The impact of geriatric nutritional risk index on surgical outcomes after esophagectomy in patients with esophageal cancer
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Geriatric Nutritional Index (GNRI) was shown to be closely associated with nutrition-related complications and mortality in elderly hospitalized patients. Impact of GNRI on postoperative outcomes in surgically treated esophageal squamous cell carcinoma (ESCC) patients has not been evaluated extensively.
A total of 240 patients with ESCC who underwent radical esophagectomy with two- or three-field lymphadenectomy between April 2000 and April 2012 were included in this retrospective study. GNRI formula was as follows: 1.489 × albumin (g/dl) + 41.7 × current weight/ideal weight. Patients were categorized as GNRI-low (GNRI < 92) or GNRI-high (GNRI ≥ 92) according to the receiver operating characteristics (ROC) curves generated for multiple logistic regression analysis using 5-year overall survival as the end point. The impact of GNRI status on short- and long-term outcomes of curative surgery for ESCC was examined.
There were 44 (18.3%) and 196 (82.7%) patients in the GNRI-low and GNRI-high groups, respectively. Among the investigated demographic factors, the rate of nodal metastasis and pathological stage were significantly higher in the GNRI-low group than in the GNRI-high group (p < 0.01 and p < 0.01, respectively). Univariate analysis of postoperative complications revealed that the rate of lung complications was significantly higher in the GNRI-low group than in the GNRI-high group (p = 0.024), while GNRI was not an independent risk factor for the development of lung complications by multivariate analysis (Odds Ratio: 1.746; p = 0.126). 5-year overall survival (OS) was significantly lower in the GNRI-low group than in the GNRI-high group (p < 0.01). Moreover, GNRI was an independent prognostic factor for OS [Hazard ratio: 1.687; 95% confidence interval (CI): 1.038–2.742; p = 0.035], but not for cancer-specific survival. Analysis with stratification by tumor stage revealed that both OS and Cancer-Specific Survival (CSS) were worse in patients with low GNRI than those with high GNRI only among those with stage III ESCC (34.4% vs. 52.1%, p = 0.049 and 36.1% vs. 57.2%, p = 0.041, respectively). In the stage III ESCC, primary tumor size tends to be greater in the GNRI-low group than in the GNRI-high group (5.69 vs. 4.75 cm, p = 0.085) and the incidence of preoperative dysphagia was significantly higher in the GNRI-low group than in the GNRI-high group (74% vs. 45.9%, p = 0.032).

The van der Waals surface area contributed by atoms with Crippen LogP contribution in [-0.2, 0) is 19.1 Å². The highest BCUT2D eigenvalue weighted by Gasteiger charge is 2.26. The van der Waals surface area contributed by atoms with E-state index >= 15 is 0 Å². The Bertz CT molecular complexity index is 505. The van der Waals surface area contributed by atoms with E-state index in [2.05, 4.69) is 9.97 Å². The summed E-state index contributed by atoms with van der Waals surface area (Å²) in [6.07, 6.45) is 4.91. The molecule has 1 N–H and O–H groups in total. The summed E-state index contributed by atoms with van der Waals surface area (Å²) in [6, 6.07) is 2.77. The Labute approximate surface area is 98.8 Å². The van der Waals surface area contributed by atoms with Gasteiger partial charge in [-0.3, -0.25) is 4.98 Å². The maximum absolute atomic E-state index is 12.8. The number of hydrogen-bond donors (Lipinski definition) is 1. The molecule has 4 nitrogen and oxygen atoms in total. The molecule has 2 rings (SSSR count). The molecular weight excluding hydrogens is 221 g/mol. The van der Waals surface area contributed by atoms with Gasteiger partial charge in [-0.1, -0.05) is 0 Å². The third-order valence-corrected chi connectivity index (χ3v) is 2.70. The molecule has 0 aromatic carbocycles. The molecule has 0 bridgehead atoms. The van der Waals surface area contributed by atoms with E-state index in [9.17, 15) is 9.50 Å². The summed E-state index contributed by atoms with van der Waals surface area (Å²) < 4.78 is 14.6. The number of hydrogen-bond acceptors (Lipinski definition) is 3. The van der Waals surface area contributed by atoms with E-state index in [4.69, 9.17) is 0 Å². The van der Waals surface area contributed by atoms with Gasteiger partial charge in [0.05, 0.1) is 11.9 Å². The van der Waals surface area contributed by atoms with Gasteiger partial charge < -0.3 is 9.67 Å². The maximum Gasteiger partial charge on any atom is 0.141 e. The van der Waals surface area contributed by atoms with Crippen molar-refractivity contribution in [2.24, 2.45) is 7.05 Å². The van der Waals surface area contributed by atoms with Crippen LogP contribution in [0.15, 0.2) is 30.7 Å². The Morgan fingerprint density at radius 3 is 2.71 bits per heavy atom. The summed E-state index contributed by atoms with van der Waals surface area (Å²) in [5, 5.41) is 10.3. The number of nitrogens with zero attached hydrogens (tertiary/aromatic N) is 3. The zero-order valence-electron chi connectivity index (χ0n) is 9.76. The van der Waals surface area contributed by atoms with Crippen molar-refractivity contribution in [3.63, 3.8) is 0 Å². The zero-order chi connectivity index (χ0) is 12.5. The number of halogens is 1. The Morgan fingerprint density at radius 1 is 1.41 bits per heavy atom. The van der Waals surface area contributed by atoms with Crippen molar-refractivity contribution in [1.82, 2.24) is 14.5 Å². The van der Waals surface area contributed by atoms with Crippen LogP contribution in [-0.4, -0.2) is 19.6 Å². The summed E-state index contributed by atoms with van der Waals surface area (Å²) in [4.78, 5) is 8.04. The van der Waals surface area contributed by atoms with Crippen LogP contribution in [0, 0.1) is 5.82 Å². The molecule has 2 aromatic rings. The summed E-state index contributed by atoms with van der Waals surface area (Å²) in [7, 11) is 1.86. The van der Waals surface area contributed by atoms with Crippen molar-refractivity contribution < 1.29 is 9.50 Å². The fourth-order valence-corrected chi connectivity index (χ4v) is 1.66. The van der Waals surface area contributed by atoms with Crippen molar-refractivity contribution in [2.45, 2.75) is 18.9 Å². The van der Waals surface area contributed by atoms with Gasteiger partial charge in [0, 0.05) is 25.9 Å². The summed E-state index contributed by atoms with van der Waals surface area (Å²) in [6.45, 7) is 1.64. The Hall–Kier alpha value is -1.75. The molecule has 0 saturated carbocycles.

GNRI was closely associated with long-term survival after curative surgery in patients with stage III ESCC. Intensive follow-up after surgery should be performed for ESCC patients with low GNRI.
KeywordsGeriatric Nutritional Index Esophageal squamous cell carcinoma
Compliance with ethical standards
This was a retrospective study approved by the review board of Osaka City University Hospital.
Conflict of interest
The authors have no financial or other interests with regard to the submitted manuscript.
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